More Americans depend on their smartphones in their cars for directions, music, podcasts, and to communicate via text or by phone. That dependence so often leads to distracted drivers. But if newly released citation numbers from the city of San Diego are any indication, the problem of distracted driving has improved, not worsened as it has in previous years.
Public records obtained in a records act request, shows from January 1, 2019 to September 30, 2019, San Diego Police Officers issued 3,509 tickets for distracted driving, the vast majority, 2,696, for sending text messages while behind the wheel.
And while the number is significant, it is the lowest number of tickets during January through October since 2015.
During the first 10 months of 2015, police officers in San Diego issued 5553 distracted driving tickets, 1349 of which were for sending texts while driving and the remainder for talking on the phone without a hands-free device. Fines for distracted driving can cost as much as $400 for each offense.
That number dipped during the same months in 2016 to 3995, one-third of which was for text messaging while driving.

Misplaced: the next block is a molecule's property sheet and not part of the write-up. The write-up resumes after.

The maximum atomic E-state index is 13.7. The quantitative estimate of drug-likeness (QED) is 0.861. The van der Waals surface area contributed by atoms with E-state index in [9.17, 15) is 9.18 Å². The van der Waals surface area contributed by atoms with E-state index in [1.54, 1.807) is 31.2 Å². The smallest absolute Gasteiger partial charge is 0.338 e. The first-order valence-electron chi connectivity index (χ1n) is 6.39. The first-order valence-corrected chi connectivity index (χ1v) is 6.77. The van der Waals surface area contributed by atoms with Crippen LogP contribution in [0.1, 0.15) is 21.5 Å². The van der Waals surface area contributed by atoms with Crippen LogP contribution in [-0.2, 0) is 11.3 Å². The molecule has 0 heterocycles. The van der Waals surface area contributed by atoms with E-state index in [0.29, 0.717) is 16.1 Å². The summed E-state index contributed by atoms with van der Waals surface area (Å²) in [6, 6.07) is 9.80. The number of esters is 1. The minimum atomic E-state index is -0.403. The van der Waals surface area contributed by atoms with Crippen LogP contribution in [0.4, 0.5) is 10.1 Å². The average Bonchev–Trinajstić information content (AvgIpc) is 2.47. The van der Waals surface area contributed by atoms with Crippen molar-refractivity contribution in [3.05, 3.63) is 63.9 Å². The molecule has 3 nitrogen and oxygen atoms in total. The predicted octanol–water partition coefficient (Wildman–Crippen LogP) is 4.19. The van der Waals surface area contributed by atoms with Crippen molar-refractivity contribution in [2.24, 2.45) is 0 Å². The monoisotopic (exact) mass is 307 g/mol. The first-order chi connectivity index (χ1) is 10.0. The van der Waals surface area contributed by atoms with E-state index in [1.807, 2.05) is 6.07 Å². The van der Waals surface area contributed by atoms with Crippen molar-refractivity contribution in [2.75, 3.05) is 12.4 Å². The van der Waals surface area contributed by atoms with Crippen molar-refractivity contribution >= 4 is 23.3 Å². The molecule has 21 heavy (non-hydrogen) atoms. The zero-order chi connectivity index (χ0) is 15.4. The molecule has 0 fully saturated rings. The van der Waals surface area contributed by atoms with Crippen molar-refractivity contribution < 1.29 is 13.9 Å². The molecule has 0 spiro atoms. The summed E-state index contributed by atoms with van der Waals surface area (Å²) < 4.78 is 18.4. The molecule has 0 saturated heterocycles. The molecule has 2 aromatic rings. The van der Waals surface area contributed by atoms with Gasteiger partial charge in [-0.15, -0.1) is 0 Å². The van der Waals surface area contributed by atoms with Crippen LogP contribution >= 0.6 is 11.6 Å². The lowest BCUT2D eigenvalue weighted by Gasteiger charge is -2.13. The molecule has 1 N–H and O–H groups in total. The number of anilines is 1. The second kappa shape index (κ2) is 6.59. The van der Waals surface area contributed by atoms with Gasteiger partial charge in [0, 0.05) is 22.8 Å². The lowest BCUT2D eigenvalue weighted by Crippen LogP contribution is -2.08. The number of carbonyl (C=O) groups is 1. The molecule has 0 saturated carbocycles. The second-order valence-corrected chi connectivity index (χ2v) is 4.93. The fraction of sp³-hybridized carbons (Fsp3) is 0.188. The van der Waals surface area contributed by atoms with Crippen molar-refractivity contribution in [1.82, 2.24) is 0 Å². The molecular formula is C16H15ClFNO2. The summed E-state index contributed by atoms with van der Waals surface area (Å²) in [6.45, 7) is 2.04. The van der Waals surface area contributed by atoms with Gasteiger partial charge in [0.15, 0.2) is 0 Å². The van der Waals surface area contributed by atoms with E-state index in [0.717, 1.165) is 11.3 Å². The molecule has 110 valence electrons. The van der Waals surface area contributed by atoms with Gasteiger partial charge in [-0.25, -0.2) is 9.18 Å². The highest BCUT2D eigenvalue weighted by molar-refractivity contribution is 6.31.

In 2017 the number spiked to the highest annual 7,158. During the first 10 months of 2018, officers wrote 6,891 distracted driving citations, 5,000 of which for sending text messages.
And while fewer citations are getting handed out, the locations of the tickets remain constant.
Garnet Avenue in Pacific Beach remains the top location in San Diego for Distracted driving tickets.
From January 1 of this year through October 1, officers wrote 249 tickets to drivers on Garnet Avenue. The next highest location was Linda Vista with 175 tickets followed by El Cajon Boulevard. Clairemont Mesa and Balboa Avenue finished out the top five streets in terms of citations with 146 and 106 respectively.
Jennifer Hyler helps run Petals by the Beach, a family flower shop on the corner of Garnet Avenue and Haines Street. Hyler says she watches countless drivers staring at their phones instead of the road throughout the day,
“I see people on their cell phones constantly,” Hyler told NBC 7. “I see people driving really fast trying to make the red light. I see people turning on red lights. I've seen people get hit by a car.”
Hyler is not surprised to hear that Garnet Avenue is the most ticketed location for distracted driving.
“I see it all day, everyday,” said Hyler. “I once saw someone run a red light and hit a girl on a bike, dragging her across the intersection. I try to avoid Garnet at all costs for that reason alone. And, I live in Pacific Beach. I work on Garnet and I will drive around so I'm not on Garnet."
San Diego Police Lieutenant Shawn Takeuchi says while the numbers seem encouraging, he says it's important to note that the decrease could mean fewer patrols in those areas.